How Teacherpreneurs Can Leverage Storytelling To Grow Their BusinessBy Bryn Bonino
May 20, 2020
In her first guest article, 3 Tips for Success as a Teacherpreneur, former teacher and ed tech trainer turned brand strategist, Bryn Bonino, offered advice for ambitious entrepreneurs looking to build the English tutoring business they dream of. In this, her second article in the series, she dives deeper into the topic, providing a strategy for using your personal backstory to market yourself as a freelance online English teacher.
Are you excited about the idea of having your own teaching business? Do you dream of working anywhere with an Internet connection? I’m a pretty big dreamer myself. But I don’t always know how to make these dreams a reality.
To give you an example, several years ago, I was a year out of college, working at an office job, when I quit to live out my dream of becoming an English teacher in Rome. However, once in Rome, I found it hard to make ends meet working only for English schools. So I decided to take on private clients. But it was hard for me to convince clients to work with me. There were thousands of other English teachers in the city, and most of them had more experience than me.
Since that time, I’ve learned that you need to know how to brand and market yourself so that you can run a successful teaching business. The best strategy that I’ve leveraged is storytelling as the basis for my business structure, brand, and all of my marketing. Once I pivoted my business to use storytelling, all of a sudden I started getting brand “love letters.” One of my email subscribers even said that she consumed my blog entries like she was “binging on Netflix.”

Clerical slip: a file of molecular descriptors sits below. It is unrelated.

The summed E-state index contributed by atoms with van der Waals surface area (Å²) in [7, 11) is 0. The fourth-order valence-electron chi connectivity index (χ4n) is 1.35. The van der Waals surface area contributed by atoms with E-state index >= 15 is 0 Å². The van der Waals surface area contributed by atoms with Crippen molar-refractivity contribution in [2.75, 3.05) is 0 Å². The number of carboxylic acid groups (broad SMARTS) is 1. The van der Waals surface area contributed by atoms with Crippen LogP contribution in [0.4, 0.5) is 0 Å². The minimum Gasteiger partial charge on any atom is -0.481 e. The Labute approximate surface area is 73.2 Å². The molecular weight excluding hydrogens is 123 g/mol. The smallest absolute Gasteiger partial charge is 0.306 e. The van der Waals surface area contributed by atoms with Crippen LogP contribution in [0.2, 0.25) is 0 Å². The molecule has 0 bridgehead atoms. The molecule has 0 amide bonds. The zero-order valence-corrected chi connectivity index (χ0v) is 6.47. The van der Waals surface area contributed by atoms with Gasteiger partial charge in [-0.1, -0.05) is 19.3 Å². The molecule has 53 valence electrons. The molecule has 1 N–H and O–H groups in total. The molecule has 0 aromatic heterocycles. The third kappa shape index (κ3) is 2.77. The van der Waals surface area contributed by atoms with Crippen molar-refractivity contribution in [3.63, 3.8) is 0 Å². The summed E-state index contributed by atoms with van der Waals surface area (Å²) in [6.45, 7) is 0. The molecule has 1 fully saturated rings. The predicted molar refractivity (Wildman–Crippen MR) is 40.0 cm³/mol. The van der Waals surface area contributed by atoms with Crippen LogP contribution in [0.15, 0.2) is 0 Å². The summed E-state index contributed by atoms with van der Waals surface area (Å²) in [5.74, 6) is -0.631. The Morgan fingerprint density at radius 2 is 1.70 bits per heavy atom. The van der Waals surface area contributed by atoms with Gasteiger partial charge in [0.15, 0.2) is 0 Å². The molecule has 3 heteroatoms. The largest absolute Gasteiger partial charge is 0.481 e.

In this article, I’ll show you how you can access your own story so that you can leverage that in your brand as an online teacher entrepreneur. This way you won’t have a brand that looks like everyone else’s. You’ll stand out as a teacherpreneur that people want to work with.
Discovering Your Backstory
If you work as a TEFL/TESOL teacher, you probably were at least kind of interested in literature in school. You may have learned that the backstory is often not actually written down for the reader, but it informs the entire story. Take “Game of Thrones,” for example. We’re not explicitly told of the long history of conflict between the humans and the White Walkers, but this conflict underlies all eight seasons.
Similarly, you have a personal backstory that informs all that you do. But you may not know what your backstory is yet. So to discover this, take some time to write down all your most salient memories from when you were a kid to now. If you’re like most people, these memories may be short. But collectively they say a lot about who you are, and together they form your backstory. This will be pivotal to your business success as a freelance teacher.
Want an example of what this looks like? I told you one of my own memories in the introduction of this article; I worked for a year after college in an office job. Then I quit and moved to Rome to work as an English teacher. This isn’t a lot of information, but you can infer quite a bit about me from this, including my worldview and my personality. In the next step, I’ll show you how to analyze your backstory to get meaning out of it.
Analyzing Your Backstory